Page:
Academic journal article Federal Reserve Bank of St. Louis Review

Reexamining the Monetarist Critique of Interest Rate Rules

Academic journal article Federal Reserve Bank of St. Louis Review

Reexamining the Monetarist Critique of Interest Rate Rules

Article excerpt

Monetarist economists argued long ago that central bank interest rate rules exacerbate macro economic fluctuations, essentially by not allowing the interest rate to respond promptly to shifts in the supply and demand for loans. To support this critique, they pointed to the procyclicality of the money stock. Yet, when there are real shocks and a real business cycle, modern macroeconomic models imply that some procyclicality of money is desirable, to stabilize the price level. A simple interest rate rule illustrates that the monetarist critique can be valid within this model, since the rule exacerbates the response of real activity to real shocks. Other interest rate rules instead limit the macro economy's response to real shocks. But, while these interest rate rules have diverse effects on real activity, there is an important common implication: By smoothing the nominal interest rate in the short run, the rules all lead to increases in the longer-run variability in inflation and nominal interest rates.


Once upon a time, the nature of the short-term nominal interest rate was a central dispute among macroeconomists. Keynesian economists stressed that it was the opportunity cost of holding money. Monetarist economists stressed that the nominal rate was a central part of an intertemporal price, with the real interest rate the equating market for loan supply and demand.

Such divergent perspectives led these groups of macroeconomists to subscribe to different policies for the management of interest rates. Viewing the demand for money as fluctuating substantially over time and viewing the short-term nominal interest rate as principally affected by monetary factors, Keynesian macroeconomists argued for holding the interest rate fixed as economic activity fluctuated or, at least, varying it gradually over time. Viewing loan supply and demand as subject to important real shocks, monetarist economists argued for allowing interest rates to fluctuate more widely, while seeking to control a monetary aggregate for stabilization purposes. More specifically, Brunner (1978), Friedman (1968, 1985), and particularly Peele (1978) argued that the Federal Reserve System's unwillingness to change interest rates over time exacerbated the business cycle, leading the central bank to make the money supply procyclical. (1)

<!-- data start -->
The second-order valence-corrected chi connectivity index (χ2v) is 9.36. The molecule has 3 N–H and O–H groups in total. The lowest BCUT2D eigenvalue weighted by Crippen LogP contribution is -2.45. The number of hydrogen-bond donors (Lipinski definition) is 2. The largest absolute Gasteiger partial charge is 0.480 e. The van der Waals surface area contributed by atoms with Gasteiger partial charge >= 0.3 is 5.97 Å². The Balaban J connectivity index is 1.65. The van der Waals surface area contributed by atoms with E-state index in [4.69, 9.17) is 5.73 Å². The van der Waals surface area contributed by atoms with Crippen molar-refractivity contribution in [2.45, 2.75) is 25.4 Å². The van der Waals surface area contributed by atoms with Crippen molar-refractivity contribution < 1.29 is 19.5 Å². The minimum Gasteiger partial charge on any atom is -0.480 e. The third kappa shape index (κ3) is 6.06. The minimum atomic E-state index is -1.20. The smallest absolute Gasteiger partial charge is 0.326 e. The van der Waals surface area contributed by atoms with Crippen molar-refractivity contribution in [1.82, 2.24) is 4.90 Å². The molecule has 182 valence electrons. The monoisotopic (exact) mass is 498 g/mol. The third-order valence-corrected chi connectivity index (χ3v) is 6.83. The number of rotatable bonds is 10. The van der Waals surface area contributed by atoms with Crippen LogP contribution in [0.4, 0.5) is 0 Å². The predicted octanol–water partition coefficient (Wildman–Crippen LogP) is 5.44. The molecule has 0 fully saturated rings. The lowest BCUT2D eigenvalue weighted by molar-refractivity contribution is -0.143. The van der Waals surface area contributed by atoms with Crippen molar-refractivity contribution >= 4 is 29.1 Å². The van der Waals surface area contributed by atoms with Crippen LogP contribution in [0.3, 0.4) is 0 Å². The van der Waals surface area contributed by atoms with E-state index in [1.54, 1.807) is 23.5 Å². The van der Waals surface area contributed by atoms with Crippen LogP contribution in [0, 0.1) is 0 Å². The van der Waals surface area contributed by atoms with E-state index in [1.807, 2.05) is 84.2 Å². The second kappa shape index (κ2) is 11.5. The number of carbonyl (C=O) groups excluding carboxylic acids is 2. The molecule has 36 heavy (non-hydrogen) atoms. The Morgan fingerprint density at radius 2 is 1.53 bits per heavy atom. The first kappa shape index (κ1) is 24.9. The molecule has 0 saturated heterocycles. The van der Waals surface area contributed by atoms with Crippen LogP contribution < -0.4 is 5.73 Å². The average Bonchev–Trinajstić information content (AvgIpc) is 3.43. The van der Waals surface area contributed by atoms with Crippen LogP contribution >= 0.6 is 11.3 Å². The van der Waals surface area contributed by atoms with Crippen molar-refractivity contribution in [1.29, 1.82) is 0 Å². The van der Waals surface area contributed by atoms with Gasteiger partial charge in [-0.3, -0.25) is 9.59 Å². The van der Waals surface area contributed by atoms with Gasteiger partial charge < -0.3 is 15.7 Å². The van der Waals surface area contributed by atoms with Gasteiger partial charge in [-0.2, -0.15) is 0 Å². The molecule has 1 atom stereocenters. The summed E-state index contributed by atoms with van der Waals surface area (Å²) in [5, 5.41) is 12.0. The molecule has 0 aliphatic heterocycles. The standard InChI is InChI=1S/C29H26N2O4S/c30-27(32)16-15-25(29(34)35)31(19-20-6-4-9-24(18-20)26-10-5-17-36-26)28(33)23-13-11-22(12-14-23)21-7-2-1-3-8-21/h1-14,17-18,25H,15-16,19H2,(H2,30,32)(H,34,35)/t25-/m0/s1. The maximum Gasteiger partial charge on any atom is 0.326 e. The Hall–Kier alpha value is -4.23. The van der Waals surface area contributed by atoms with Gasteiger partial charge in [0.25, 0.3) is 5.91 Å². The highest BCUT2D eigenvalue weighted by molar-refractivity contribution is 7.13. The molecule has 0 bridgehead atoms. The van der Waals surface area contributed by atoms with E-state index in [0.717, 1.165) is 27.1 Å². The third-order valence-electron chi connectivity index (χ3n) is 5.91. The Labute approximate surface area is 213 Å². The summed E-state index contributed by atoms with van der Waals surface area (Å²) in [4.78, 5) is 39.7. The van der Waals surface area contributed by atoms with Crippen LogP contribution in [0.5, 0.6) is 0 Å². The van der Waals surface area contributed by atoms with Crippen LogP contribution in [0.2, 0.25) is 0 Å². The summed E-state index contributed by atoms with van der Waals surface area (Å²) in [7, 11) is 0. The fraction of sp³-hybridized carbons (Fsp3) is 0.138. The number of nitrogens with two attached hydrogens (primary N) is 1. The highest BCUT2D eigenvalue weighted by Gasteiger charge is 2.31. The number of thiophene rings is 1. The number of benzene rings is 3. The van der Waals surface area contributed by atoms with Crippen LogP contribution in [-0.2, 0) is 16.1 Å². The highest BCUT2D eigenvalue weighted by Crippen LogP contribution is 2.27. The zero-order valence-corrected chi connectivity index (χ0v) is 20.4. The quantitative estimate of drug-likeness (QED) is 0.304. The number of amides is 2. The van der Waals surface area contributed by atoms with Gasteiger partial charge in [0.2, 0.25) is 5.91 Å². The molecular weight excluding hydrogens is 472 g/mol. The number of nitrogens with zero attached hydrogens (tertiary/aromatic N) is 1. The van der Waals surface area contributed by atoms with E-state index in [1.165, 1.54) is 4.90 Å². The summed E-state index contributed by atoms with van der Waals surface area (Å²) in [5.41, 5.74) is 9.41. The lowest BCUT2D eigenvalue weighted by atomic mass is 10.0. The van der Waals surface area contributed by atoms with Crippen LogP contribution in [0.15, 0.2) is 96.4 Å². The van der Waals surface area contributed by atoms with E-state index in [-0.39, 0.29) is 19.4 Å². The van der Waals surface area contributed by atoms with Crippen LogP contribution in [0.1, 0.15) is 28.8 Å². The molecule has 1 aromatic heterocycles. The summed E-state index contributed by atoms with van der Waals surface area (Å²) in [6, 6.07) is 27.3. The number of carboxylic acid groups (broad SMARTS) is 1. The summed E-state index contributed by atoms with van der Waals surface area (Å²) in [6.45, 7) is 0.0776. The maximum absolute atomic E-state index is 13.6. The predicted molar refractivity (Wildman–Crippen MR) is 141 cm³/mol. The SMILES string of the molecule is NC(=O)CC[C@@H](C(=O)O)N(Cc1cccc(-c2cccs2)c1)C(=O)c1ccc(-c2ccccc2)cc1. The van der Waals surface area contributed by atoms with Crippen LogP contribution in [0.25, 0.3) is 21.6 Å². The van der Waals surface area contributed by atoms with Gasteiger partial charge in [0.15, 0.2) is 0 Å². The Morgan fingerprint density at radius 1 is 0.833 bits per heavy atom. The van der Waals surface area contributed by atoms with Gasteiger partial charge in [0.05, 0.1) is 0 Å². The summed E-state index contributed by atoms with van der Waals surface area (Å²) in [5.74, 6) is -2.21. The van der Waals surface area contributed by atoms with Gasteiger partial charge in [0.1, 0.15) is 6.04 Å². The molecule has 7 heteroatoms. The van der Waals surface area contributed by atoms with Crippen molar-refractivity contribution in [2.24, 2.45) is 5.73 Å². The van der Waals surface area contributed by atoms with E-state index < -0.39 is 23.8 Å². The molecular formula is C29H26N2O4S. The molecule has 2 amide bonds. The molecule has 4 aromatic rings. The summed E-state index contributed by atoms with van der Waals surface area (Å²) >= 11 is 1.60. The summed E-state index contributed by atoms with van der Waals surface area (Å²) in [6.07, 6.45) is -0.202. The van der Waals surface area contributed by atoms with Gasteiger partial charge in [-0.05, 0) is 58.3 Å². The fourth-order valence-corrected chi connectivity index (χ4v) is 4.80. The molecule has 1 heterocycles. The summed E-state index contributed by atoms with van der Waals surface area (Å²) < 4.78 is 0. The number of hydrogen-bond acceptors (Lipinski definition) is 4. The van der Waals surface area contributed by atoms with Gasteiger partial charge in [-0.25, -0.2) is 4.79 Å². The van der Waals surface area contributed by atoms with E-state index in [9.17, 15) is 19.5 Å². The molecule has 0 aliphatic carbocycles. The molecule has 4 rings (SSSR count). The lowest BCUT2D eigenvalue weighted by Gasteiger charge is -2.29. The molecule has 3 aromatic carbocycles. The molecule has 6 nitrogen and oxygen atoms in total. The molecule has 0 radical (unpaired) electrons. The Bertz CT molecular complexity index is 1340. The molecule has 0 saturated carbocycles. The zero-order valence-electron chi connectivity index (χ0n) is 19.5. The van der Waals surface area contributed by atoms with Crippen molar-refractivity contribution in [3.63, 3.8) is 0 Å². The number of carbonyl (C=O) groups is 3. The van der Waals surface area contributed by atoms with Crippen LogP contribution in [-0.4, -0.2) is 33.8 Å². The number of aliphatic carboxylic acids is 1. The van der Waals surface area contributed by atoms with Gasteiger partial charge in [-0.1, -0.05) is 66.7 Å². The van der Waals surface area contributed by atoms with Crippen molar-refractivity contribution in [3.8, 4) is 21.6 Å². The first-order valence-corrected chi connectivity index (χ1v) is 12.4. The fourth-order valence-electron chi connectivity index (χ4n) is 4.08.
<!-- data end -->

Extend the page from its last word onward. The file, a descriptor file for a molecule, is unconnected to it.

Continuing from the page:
In recent years, macroeconomic analysis has increasingly used small, fully articulated quantitative macroeconomic models to study the effects of alternative monetary policies. In the terminology of King and Wolman (1996), these are the "St. Louis models of the 21st Century," capable of exploring alternative policies in a manner consistent with the recommendations of Lucas (1976). (2) Increasingly, these models are studied with a focus on interest rate rules for monetary policy, particularly variants of the rule put forward by Taylor (1993). In this article, we return to the concerns of Brunner, Friedman, and Poole, studying the effect of some alternative interest rate rules within a modern quantitative macroeconomic model. We are specifically interested in whether monetarist concerns about the exacerbation of the business cycle carry through to modern model economies under alternative interest rate rules related to Taylor's specification. Therefore, in our analysis, we consider three interest rate rules and we explore how each affects the dynamic response of the macroeconomy to two real shocks: shifts in government purchases and productivity. First, we consider an "inflation only" variant of the Taylor rule, in which there is no output gap response. Second, we consider the original Taylor specification. Third, we consider a more dynamically complicated interest rate rule estimated by Orphanides and Wieland (1998), which includes a lagged nominal interest rate term.

To consider how these rules alter the behavior of economic activity, we exploit the fact that there is a "neutral" solution for real activity--the solution that would obtain under flexible prices--that can be brought about by the monetary authority if it fully stabilizes the price level. …

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